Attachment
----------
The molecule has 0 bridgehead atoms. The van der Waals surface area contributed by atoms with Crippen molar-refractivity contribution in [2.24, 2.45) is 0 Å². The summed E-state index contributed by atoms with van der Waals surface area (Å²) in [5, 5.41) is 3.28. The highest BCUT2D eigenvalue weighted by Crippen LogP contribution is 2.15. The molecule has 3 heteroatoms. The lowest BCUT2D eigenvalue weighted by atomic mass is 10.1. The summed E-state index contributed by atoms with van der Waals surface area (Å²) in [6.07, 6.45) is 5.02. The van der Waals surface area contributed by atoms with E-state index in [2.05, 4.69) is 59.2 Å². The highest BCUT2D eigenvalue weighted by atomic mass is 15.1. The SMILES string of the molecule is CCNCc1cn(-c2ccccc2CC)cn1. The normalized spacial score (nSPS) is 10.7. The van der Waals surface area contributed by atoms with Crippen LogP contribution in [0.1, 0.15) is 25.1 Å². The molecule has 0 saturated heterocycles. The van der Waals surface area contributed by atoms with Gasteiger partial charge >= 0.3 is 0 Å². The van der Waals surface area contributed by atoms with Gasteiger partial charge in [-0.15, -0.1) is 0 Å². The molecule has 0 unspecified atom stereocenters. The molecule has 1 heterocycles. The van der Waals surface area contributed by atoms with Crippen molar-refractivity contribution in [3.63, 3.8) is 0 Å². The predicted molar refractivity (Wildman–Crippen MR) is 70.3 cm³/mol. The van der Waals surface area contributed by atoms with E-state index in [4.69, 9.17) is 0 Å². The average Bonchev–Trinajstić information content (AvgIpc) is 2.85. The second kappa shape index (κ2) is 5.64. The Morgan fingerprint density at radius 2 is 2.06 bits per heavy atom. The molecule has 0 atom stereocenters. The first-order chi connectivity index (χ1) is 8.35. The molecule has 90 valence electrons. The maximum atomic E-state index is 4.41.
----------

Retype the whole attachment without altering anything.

The molecule has 0 bridgehead atoms. The van der Waals surface area contributed by atoms with Crippen molar-refractivity contribution in [2.24, 2.45) is 0 Å². The summed E-state index contributed by atoms with van der Waals surface area (Å²) in [5, 5.41) is 3.28. The highest BCUT2D eigenvalue weighted by Crippen LogP contribution is 2.15. The molecule has 3 heteroatoms. The lowest BCUT2D eigenvalue weighted by atomic mass is 10.1. The summed E-state index contributed by atoms with van der Waals surface area (Å²) in [6.07, 6.45) is 5.02. The van der Waals surface area contributed by atoms with E-state index in [2.05, 4.69) is 59.2 Å². The highest BCUT2D eigenvalue weighted by atomic mass is 15.1. The SMILES string of the molecule is CCNCc1cn(-c2ccccc2CC)cn1. The normalized spacial score (nSPS) is 10.7. The van der Waals surface area contributed by atoms with Crippen LogP contribution in [0.1, 0.15) is 25.1 Å². The molecule has 0 saturated heterocycles. The van der Waals surface area contributed by atoms with Gasteiger partial charge >= 0.3 is 0 Å². The van der Waals surface area contributed by atoms with Gasteiger partial charge in [-0.15, -0.1) is 0 Å². The molecule has 0 unspecified atom stereocenters. The molecule has 1 heterocycles. The van der Waals surface area contributed by atoms with Crippen molar-refractivity contribution in [3.63, 3.8) is 0 Å². The predicted molar refractivity (Wildman–Crippen MR) is 70.3 cm³/mol. The van der Waals surface area contributed by atoms with E-state index in [4.69, 9.17) is 0 Å². The average Bonchev–Trinajstić information content (AvgIpc) is 2.85. The second kappa shape index (κ2) is 5.64. The Morgan fingerprint density at radius 2 is 2.06 bits per heavy atom. The molecule has 0 atom stereocenters. The first-order chi connectivity index (χ1) is 8.35. The molecule has 90 valence electrons. The maximum atomic E-state index is 4.41.